Teen pregnancy in North Carolina has dropped to a record-low rate, which some health professionals say is a result of open dialogue about what goes on behind closed doors.
A data set released by the North Carolina State Center for Health Statistics shows that in 2012, there were approximately 39.6 pregnancies per 1,000 girls aged 15 to 19—down from about 44 pregnancies per 1,000 in 2011. Additionally, 74 percent of counties reported decreased pregnancy, and the current rate is 62 percent lower than what it was at its peak in 1990. These developments are part of a nationwide trend linked to more effective birth control available to young adults as well as better educational programs designed to mentor young women on sexual health, according to a press release from the Adolescent Pregnancy Prevention Campaign of North Carolina.
Durham County had a rate of 45 pregnancies per 1,000 in 2012, ranked number 41 in the state. This is down from approximate rates of 47 and 53 per 1,000 in 2011 and 2010, respectively.
“When there’s a lot of partnership, a lot of work is going on from every avenue—from the Boys and Girls Club, from the United Way, from the churches, from the schools, from every after-school program that’s out there,” campaign CEO Kay Phillips said. “If these kids are getting the same message, they’re learning the same information, and it creates partnership that makes this happen.”
Phillips noted that many of the results come from the collaboration between the organization and community outreach groups. Previously, there were significantly more teen pregnancies among black girls than white girls, but Phillips said that the gap has gotten smaller largely in part due to a Core Community Project funded by the Center for Disease Control and Prevention.
Jean Hanson, associate director for clinical support services and outreach at Duke Student Health, echoed Phillips’ sentiments in calling for continued education. She said more schools in the state are beginning to teach children in high school and some as early as middle school about birth control and responsible sex.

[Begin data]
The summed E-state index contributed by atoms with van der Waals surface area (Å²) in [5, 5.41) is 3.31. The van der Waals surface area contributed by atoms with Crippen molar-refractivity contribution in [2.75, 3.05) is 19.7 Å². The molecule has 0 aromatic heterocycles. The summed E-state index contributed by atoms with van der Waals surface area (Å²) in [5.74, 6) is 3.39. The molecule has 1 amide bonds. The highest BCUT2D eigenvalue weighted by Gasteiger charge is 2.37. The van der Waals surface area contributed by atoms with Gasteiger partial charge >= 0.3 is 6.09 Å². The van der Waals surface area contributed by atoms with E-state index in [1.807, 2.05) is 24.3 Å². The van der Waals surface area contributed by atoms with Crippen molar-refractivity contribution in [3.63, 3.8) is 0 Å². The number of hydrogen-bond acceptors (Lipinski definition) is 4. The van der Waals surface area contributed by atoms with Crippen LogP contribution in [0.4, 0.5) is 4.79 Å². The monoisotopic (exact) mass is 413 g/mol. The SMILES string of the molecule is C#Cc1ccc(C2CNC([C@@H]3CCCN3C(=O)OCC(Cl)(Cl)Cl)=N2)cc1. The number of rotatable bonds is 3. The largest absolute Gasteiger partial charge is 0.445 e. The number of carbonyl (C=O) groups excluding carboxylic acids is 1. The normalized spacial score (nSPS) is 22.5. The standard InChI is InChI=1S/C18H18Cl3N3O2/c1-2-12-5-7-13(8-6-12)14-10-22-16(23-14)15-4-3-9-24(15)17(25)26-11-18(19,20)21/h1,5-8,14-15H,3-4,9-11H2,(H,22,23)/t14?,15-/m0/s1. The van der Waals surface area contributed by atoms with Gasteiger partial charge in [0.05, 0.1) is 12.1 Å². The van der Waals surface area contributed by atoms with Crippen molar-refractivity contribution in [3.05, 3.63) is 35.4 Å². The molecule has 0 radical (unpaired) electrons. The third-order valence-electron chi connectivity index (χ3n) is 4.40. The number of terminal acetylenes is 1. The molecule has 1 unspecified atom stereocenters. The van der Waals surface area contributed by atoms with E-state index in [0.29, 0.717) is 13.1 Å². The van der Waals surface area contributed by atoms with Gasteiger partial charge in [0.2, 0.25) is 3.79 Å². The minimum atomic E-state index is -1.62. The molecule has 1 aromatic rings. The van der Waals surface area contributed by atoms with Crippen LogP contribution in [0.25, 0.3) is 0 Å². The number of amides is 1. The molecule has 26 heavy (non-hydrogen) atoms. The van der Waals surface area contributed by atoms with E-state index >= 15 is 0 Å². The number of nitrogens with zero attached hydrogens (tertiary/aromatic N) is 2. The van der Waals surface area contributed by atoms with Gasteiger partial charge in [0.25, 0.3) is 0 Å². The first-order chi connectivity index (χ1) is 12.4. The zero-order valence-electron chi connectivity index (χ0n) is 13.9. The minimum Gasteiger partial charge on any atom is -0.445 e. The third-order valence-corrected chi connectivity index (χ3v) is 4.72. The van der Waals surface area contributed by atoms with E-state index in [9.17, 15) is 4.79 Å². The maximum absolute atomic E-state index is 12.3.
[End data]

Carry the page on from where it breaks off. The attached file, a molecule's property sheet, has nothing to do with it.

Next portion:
“For many years, the teaching was abstinence-only, and they couldn’t talk about any sort of birth control,” Hanson said. “They didn’t know about birth control pills, they didn’t know about condoms, so they weren’t using anything…Education and knowledge, to me, are the best prevention.”
On Duke’s campus, where some students also fall into the teen pregnancy demographic, Student Health’s Women’s Health Services offers pregnancy screening and birth control, among other services. Student Health also gives out around 40,000 condoms per year.
No clear statistics, however, exist at the moment for the number of teen pregnancies at Duke. Hanson pointed out that cases are usually unreported due to the availability of home pregnancy kits and the fact that about half of the women seeking pregnancy confirmation at Duke are usually graduate students actively trying to conceive.
The Student Wellness Center also offers opportunities for students to ask professionals about sexual health. Despite these figures showing a decrease in teen pregnancies, Wellness will continue to educate students and promote healthy and safe sexual decision-making where students clearly communicate what they want, wrote program coordinator Maralis Mercado in an email Wednesday.
“Questions are still asked by Duke students, which could have been covered in a high school sex education class, [and this] shows that there is still work to be done,” she said.
Historically, North Carolina has ranked consistently among the top-10 of states with the most teenage pregnancies, Phillips said, but it placed at number 16 this year. Despite numerous roadblocks such as the government shutdown for the first half of October—which momentarily halted many federally funded outreach programs for sexual health—Phillips said by continuing to teach students how to be sexually responsible, enforcing education in the schools and allowing access to clinics and birth control, the number of pregnancies will drop even further.